Different people come to SXSW seeking different things. Everyone has his or her own experience of the festival. For me there is something addictive about being exposed to endeavours wildly outside my own area of expertise that are nevertheless immediately relevant to our clients and their challenges.
Because of the sectors we work in with the likes of TSB and Air New Zealand, almost every session at SXSW is potentially a bullseye.
There are three speakers though that I’ll simply never forget, and it’s from them that the singular theme of my SXSW experience emerges.
Ron Garan, a ‘highly decorated fighter pilot and astronaut’, led a presentation by NASA. Elon Musk, founder of PayPal, creator of the Tesla electric sports car and billionaire space travel entrepreneur (if he lived in Gotham City, it wouldn’t be a surprise) wowed his audience. Finally Al Gore was outstanding in his keynote interview on global drivers of change.
In all three cases the narrative inevitably touched on technology and commercial successes and failures, but also on political and philosophical questions too.
The great thing about speakers of this calibre is that their eye-popping experiences and achievements grant them immunity from pretentiousness and cliché.
So when Garan talks about an ‘orbital perspective’ on the world, he is talking as somebody who spent six months on the International Space Station. When Al Gore tells you that ‘our democracy has been hacked’ by the billions of dollars of vested interest money in politics, you listen to the Oscar-winning former Vice-President of America. Musk’s ambition to land a man on Mars because ‘it’s important that humanity reaches beyond earth and becomes a multi-planet species’ seems suddenly reasonable when you remember his company SpaceX has a rocket docked on the ISS right now.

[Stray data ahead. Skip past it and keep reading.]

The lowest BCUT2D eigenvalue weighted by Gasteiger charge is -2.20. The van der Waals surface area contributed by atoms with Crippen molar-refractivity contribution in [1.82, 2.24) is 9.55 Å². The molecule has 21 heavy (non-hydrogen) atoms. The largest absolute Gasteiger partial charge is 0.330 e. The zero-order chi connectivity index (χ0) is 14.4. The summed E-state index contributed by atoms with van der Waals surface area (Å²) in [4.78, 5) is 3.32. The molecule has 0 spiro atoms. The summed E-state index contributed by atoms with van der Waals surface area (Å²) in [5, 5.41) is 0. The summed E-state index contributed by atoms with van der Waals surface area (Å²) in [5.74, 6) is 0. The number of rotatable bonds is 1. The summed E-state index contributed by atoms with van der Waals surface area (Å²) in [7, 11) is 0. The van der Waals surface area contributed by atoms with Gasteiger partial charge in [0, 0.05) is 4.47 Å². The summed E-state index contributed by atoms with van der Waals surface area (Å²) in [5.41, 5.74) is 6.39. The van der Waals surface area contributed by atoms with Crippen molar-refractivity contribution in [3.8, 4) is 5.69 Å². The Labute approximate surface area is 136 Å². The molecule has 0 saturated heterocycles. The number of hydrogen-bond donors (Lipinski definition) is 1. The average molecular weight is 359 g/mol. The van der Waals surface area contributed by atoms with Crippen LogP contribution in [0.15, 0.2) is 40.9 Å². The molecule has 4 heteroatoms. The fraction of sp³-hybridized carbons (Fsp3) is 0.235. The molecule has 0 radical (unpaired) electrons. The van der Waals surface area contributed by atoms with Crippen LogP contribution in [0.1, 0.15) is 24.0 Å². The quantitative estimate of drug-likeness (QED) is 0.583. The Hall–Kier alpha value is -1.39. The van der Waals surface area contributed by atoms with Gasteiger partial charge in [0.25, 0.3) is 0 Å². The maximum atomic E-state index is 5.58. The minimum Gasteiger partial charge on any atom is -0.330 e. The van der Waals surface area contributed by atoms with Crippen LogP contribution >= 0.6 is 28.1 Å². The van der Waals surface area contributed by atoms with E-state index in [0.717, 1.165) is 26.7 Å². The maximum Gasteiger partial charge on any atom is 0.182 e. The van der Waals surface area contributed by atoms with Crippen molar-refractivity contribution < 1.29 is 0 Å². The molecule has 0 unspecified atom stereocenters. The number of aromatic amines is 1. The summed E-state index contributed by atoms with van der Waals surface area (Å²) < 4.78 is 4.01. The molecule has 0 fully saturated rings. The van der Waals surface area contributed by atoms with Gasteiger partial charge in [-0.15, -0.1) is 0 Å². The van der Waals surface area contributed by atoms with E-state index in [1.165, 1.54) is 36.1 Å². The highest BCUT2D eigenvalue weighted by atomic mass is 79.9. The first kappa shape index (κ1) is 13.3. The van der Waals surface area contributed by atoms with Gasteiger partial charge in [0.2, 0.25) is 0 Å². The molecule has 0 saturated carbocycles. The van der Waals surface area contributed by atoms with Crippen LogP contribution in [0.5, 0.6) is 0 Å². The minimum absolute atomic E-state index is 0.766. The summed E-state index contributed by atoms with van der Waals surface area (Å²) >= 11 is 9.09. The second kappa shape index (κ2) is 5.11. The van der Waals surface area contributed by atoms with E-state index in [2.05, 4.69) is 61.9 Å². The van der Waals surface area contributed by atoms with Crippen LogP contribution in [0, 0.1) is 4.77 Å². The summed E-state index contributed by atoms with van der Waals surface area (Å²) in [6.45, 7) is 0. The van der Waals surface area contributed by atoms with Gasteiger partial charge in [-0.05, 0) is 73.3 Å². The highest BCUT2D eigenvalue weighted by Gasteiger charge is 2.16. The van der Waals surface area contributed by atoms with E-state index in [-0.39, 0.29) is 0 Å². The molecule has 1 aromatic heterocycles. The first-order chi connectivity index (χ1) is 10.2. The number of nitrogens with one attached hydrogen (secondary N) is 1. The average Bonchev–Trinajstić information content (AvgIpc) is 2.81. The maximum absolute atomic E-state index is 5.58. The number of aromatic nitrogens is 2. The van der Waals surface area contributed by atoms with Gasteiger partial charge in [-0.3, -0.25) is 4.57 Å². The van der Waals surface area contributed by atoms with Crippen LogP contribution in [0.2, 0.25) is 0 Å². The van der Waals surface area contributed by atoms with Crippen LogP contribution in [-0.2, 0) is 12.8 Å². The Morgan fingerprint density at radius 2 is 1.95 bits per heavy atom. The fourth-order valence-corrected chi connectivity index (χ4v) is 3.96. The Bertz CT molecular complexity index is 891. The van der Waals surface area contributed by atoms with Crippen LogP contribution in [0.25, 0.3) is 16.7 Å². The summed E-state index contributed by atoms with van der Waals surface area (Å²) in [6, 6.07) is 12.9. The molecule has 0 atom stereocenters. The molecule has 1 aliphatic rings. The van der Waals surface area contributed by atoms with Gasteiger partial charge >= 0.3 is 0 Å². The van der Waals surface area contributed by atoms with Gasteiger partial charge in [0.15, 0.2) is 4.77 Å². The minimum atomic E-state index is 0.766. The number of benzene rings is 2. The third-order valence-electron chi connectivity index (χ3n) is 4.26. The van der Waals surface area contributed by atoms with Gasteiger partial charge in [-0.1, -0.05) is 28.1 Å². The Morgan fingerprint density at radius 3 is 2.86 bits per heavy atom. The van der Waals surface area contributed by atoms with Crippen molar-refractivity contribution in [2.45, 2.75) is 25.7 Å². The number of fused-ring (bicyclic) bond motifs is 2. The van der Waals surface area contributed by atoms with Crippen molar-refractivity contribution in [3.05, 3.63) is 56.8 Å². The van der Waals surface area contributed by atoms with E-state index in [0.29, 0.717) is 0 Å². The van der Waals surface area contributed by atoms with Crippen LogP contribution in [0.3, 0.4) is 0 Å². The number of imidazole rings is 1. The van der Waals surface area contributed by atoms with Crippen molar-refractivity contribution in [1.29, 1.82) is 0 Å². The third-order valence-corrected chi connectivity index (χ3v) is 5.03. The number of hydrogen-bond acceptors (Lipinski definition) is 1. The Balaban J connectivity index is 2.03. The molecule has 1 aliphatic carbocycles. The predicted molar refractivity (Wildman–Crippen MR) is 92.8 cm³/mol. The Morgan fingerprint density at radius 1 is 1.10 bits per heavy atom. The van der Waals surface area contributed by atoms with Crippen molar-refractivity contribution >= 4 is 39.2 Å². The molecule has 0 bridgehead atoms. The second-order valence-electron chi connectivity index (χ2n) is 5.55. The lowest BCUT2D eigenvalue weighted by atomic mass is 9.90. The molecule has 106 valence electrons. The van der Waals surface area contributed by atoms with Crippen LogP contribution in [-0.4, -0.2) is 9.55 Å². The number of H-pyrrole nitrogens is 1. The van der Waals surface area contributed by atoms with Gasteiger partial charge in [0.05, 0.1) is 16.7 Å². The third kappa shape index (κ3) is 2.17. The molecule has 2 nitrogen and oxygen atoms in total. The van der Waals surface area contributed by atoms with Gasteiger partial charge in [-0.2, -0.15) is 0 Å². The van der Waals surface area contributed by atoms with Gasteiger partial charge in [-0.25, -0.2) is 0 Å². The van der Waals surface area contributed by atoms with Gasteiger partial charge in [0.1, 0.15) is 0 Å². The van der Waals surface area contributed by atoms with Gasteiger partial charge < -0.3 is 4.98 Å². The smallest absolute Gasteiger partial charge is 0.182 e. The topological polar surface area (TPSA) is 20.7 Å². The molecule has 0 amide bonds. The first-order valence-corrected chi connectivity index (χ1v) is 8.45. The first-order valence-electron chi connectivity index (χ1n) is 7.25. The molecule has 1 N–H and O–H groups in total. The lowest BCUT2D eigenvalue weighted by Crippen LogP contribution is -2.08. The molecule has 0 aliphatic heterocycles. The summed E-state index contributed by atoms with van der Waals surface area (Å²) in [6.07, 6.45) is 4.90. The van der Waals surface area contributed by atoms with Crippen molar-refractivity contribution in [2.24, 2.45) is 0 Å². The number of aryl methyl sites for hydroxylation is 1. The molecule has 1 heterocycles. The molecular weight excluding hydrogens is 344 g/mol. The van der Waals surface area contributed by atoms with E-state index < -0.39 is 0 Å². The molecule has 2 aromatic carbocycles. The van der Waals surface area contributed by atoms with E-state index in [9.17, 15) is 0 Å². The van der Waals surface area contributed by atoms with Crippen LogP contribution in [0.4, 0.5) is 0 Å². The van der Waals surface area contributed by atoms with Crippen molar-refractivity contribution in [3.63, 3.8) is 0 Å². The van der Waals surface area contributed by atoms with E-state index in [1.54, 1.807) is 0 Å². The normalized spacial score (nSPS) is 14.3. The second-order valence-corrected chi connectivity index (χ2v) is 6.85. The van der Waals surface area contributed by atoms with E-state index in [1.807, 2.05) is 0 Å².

The ‘so what?’
Listening to them talk, the subject matter was diverse and at times stretching. I now know for example that the problem with Boeing’s lithium batteries is that the cells are too big and the gaps between them aren’t big enough, that the NRA is a fraud and that every star we see in the sky has planets orbiting it just as earth orbits the sun. Cool, but so what?
The ‘so what?’ and the theme which the speakers themselves kept returning too, is that in a world where technology’s onward march exponentially creates both problems and opportunity, effective collaboration is the only real route to enduring success. And that real collaboration is difficult, hard and often uncomfortable.
Ron Garan was the most explicit about this. When sharing one of his stunning photos from space, with the security wall running along the Pakistan-India border clearly visible, there was real frustration in his voice. He sees it as a live example of the kind of conflicts that arise from man’s inability to collaborate on a global scale.
As somebody who spent the first half of his career training to kill Russians, and the second half working with teams drawn from 15 otherwise competitive nations on the formerly top-secret Russian ISS, he has seen what true collaboration can achieve.
In Al Gore’s and Elon Musk’s sessions, collaboration was all about how the challenges being faced are so complicated that no single company, individual, or institution can possibly solve them alone. Whether it’s trying to put citizens back in control of democracy or figure out how to re-land a rocket safely, going solo simply isn’t an option.
I saw collaboration writ large across the entire festival.
It was inspiring and galvanising to hear the most successful people on the planet rejecting tunnel-vision competition in favour of collaboration. From astronauts to vice-presidents, you can't do it all on your own.
The last word should probably go to Ron Garan: ‘The barriers to collaboration are no longer technical. They are cultural. The challenge is in recognising how valuable collaboration is.’